SMI 20 index trading
SMI 20 chart (Swiss Market Index) features the 20 largest and most liquid blue-chip companies in Switzerland and Liechtenstein; it represents nearly 90% of the total capitalization and trading volume of the Swiss Stock Market.
The SMI was established on June 30, 1988 with an initial value of 1,500 points. The composition of the Swiss Market Index is reviewed annually. The Full market capitalization (as of 29.12.2017) was CHF 1,145 bn. The SMI (also known as Swiss 20) reached all-time highs on 21/07/1998 (8489.00), 04/06/2007 (9548.09) and 24/1/2018 (9616.38), followed by periods of strong downtrends, resulting in the 05/10/1998 (5108.30), 12/3/2003 (3618.00), 9/3/2009 (4234.96) and 11/02/2016 (7425.05) lows.
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SMI 20 Index Composition and Calculation
Just like Germany’s DAX 30 the SMI is a free-float, capitalization-weighted index, whose components are selected based on minimum capitalization thresholds and turnover rate as measured each September.
The largest securities are taken from the Swiss Performance Index (SPI), Switzerland’s overall stock market index. The index includes all the companies publicly traded on the SIX Swiss Exchange. SIX was one of the first exchange to launch electronic trading and cease floor trading, back in 1996. Together with the Deutsche Börse (the German Stock Exchange company), SIX contributed to the creation of Eurex, the third largest derivatives exchange in the world.
The SMI Index is a component of the SMI® Family of the SIX Swiss Exchange, which also includes the SMI®, SMIM® and the SMI Expanded®. The SMI now includes 20 securities (before the 2007 restructuring, the number of stocks included in the index was 25). The index value is calculated by dividing the market cap of each individual component by a divisor. The divisor is a number that is established arbitrarily to produce a value that can be compared over time.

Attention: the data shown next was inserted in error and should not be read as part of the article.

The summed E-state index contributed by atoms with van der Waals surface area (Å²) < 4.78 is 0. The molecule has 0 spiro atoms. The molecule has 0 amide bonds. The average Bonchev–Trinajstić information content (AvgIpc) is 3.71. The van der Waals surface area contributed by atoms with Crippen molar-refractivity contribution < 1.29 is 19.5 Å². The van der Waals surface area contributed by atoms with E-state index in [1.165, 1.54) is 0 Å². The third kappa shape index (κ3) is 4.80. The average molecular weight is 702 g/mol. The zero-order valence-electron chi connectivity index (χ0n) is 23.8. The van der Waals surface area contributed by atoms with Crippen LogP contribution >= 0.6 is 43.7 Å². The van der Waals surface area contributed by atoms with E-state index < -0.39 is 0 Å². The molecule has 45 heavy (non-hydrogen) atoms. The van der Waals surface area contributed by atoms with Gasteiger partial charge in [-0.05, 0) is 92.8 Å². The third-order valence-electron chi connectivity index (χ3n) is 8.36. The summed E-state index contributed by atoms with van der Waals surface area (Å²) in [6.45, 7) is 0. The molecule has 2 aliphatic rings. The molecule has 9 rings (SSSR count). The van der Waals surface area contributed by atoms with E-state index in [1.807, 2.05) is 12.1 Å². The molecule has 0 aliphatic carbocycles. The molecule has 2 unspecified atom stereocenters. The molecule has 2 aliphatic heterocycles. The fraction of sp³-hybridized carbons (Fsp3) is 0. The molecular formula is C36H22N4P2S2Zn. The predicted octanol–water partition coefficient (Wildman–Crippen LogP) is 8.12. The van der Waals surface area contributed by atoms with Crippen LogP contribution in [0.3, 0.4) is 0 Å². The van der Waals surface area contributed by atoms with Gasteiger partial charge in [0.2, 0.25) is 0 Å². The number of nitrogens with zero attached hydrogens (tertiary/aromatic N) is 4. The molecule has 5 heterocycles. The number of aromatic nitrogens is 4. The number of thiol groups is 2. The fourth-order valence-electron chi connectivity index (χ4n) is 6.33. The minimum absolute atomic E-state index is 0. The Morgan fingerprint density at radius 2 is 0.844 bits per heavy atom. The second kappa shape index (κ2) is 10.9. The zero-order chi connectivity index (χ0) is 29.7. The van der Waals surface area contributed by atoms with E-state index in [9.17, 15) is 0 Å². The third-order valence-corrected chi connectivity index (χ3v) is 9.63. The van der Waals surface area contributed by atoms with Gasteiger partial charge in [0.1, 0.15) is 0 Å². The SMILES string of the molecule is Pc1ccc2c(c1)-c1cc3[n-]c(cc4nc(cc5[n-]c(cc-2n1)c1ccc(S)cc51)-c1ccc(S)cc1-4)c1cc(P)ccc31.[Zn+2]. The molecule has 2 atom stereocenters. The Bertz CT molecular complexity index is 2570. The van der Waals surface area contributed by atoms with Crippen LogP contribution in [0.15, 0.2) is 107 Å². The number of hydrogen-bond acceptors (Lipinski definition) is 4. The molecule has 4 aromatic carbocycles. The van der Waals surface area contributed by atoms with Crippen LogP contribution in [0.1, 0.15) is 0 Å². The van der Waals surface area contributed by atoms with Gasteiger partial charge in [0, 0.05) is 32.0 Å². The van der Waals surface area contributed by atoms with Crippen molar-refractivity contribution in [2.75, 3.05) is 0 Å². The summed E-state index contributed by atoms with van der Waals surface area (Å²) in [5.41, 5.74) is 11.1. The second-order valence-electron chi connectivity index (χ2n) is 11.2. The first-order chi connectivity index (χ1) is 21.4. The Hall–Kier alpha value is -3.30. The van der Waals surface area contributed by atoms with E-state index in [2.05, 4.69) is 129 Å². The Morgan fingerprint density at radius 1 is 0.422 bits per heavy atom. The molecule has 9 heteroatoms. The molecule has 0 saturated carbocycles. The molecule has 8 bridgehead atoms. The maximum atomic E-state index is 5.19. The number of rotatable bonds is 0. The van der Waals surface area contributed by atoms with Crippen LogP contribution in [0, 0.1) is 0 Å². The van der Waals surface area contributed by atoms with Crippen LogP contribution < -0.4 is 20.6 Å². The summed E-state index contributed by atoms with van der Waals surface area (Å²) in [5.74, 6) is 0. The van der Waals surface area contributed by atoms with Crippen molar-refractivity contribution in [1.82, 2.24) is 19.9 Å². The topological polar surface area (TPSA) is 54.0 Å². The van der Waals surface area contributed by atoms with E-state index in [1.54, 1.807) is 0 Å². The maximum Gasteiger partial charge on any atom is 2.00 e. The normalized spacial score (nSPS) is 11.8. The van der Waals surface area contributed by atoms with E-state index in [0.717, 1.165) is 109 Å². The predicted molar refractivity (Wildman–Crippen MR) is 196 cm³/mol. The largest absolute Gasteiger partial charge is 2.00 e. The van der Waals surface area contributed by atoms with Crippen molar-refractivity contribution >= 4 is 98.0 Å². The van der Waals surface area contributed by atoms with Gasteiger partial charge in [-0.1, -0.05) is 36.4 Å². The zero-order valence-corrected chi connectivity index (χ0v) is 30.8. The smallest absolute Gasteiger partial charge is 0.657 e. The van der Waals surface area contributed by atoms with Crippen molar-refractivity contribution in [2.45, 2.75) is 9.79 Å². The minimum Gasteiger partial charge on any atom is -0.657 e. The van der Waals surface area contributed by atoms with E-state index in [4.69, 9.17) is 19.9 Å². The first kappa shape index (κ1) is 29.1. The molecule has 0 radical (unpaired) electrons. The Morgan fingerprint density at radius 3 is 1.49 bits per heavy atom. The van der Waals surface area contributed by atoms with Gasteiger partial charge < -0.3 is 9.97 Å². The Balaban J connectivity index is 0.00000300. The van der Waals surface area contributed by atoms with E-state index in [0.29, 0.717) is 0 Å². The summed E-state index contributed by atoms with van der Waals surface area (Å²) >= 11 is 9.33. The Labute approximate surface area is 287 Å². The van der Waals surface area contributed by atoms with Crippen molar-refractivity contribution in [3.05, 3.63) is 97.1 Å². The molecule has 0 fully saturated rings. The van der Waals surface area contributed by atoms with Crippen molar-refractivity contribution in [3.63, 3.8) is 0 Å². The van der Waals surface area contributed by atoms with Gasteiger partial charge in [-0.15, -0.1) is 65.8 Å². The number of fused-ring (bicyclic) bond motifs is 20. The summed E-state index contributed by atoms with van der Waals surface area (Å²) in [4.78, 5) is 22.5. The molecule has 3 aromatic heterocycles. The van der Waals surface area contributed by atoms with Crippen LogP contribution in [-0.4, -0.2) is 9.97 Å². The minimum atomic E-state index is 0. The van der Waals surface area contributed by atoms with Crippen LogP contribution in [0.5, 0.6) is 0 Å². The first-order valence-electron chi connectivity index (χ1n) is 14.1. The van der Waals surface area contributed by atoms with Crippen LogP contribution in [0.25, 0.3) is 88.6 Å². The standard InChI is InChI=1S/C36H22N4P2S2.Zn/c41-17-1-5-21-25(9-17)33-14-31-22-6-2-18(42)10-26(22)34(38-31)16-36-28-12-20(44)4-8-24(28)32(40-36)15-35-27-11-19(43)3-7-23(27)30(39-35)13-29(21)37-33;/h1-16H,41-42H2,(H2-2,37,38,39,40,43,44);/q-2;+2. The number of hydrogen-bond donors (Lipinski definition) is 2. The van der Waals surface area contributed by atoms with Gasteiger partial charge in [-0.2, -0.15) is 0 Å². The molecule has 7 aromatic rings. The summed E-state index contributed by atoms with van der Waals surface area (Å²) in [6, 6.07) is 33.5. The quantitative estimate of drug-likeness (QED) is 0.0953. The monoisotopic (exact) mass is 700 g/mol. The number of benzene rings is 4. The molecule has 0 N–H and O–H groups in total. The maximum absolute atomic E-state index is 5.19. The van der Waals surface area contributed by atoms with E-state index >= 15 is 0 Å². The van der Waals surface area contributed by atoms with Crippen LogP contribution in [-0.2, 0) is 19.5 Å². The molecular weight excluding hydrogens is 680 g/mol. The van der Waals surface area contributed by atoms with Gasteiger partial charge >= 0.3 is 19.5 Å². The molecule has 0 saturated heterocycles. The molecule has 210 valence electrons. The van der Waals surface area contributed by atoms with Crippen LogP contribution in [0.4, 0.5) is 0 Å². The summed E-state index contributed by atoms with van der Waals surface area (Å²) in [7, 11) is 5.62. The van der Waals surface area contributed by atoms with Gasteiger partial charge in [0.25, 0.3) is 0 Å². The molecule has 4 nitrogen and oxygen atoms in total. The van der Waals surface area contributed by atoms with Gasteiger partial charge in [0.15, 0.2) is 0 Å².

The initial value for the SMI was set at 1,500 points on June 30, 1988. In September 2017, the board introduced an amendment to the calculation mechanism to comply with the European Securities and Markets Authority (ESMA) guidelines on diversification, establishing a weighting cap, whereby no company can have a weighting over 18% at any one time.
|Nestlé (NESN)||Food products|
|Roche Holding (ROG)||Pharmaceutical|
|UBS (UBSG)||Banking & Financial Services|
|Zurich (ZURN)||Full-Line Insurance|
The Factors Influencing the Overall Index Price of the SMI
There are many internal (country-wide) and external (sectorial economic shifts) factors that influence the performance of the SMI.
Given Switzerland’s strong reliance on exports, monetary policy decisions of the Swiss National Bank and trade agreements with its main trade partners (like the European Union) have a strong influence on the index price (such as the 2014 Swiss Referendum on limiting free movement of people from the EU and the 2015 decision to drop the EUR/CHF peg after the 2008 financial crisis).
Switzerland is an important economy in Europe, especially in the health care, consumer goods, banking and insurance sectors. Many Swiss companies operate directly or through subsidiaries across the European Union and beyond. Maintaining access to the Single Market is seen as fundamental for the national interest and for the Swiss economy.
Given the strong reliance on Swiss products and services all over the world, it comes as no surprise that the Swiss Market Index is highly influenced by international political and market events.
The health care sector accounts for almost 40% of the index composition. This is why health policy in the United States, one of the main markets for the pharmaceutical industry, can cause market shocks in Switzerland. For example, President’s Trump speech in 2017, saying that the US should negotiate better prices with drug companies, has led the entire sector to the verge of a crash.
The performance of world markets has a direct impact on the price of the Swiss Market Index, as there is an inherent correlation between world indices and the SMI. Other factors that may affect the price of the Swiss Market include: interest rates decisions, elections, change of trade policy, financial crisis, main partners’ events, Swiss national referenda, etc.
The SMI is one of the most traded instruments in the world and an underlying asset to various derivative financial products, including CFDs.
The key benefits of CFD trading the SMI include:
- High liquidity
- Full transparency
- Relatively predictable price dynamics outside crisis situations
- Ease of access to information regarding main index price movers
- Vast news coverage
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